“He’s just wired differently.”
We heard this phrase often in those first months after Wilson’s autism diagnosis. We were trying to wrap our heads around this world of autism in which our son was living. It’s a fairly simple phrase, which was almost refreshing given the complexities of this disorder we wanted so badly to understand. We’ve since learned that for us, autism is in the moment. It’s unpredictable. Some days it is two steps forward, and one step back. It’s phases you cannot wait to get out of, and moments you want to freeze in time. It’s taking the long way. Routine and Repetition. Pure innocence. Unconditional love and loyalty. It’s falling down and getting back up
Wilson is a typical boy who loves being tickled and chased. He’s into anything that involves jumping, bouncing and spinning. The faster the better. He loves music, building, blowing out birthday candles (it doesn’t matter whose birthday it is), and dressing like his daddy. He loves anything and everything to do with pirates, trains and keys.
What makes him so different? This is where the wonderful comes in…
He is absolutely enamored with his shadow and reflection. Sometimes his mind and senses are so overloaded that he quite simply needs to be wrapped up tightly in a hug.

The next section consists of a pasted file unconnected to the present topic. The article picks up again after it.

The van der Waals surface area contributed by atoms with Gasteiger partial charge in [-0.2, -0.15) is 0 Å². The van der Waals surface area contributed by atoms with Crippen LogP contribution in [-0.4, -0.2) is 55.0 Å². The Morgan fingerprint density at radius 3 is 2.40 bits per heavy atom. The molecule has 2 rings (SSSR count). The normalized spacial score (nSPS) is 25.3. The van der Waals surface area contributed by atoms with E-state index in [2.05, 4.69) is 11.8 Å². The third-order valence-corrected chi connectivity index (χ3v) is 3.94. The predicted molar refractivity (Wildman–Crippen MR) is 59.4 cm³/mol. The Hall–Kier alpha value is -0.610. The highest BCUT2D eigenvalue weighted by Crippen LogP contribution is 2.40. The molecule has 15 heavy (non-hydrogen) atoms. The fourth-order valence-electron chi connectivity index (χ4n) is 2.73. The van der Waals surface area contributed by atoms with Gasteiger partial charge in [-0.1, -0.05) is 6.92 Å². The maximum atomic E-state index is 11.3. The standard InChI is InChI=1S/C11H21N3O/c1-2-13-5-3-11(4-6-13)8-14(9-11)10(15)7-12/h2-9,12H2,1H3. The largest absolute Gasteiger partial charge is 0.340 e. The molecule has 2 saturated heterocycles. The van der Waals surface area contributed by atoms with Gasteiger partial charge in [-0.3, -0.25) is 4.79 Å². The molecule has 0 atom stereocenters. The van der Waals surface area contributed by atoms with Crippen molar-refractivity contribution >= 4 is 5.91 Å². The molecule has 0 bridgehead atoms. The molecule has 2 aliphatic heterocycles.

He says, “You’re welcome!” whenever someone on the television says “thank you.”
Scripting (reciting lines from movies, books, songs etc.) was Wilson’s first major vehicle for speaking. He could recite scenes from his favorite cartoon and sing songs before he could say “mama”.
Eventually, Wilson learned to use some of those phrases to communicate in his day-to-day life. When he wants you to read him a story, he’ll hand you a book and say “Once upon a time…” Every time he finishes in the bathroom he’ll say “Fantastic! All done!” with his arms in the air.
Much of his speech started as echolalia (repeating what he hears, verbatim.) When I would say, “bye, Wilson” he would reply, “bye, Wilson.” Echolalia is a common way for toddlers to learn and practice language, however, children with autism can have echolalia much further into childhood. There were times it felt as though he would just repeat me forever.
While tucking Wilson into bed one night, I said “I love you” and he replied, “I love you, mommy.” Mommy. He added that all on his own. He wasn’t just repeating me anymore, he was beginning to express his own thoughts and responses.
That one single word fed my soul so much hope that night. It seems so simple, but for him, it was a remarkable step. I remember every single moment of that exchange, and it was nothing short of wonderful.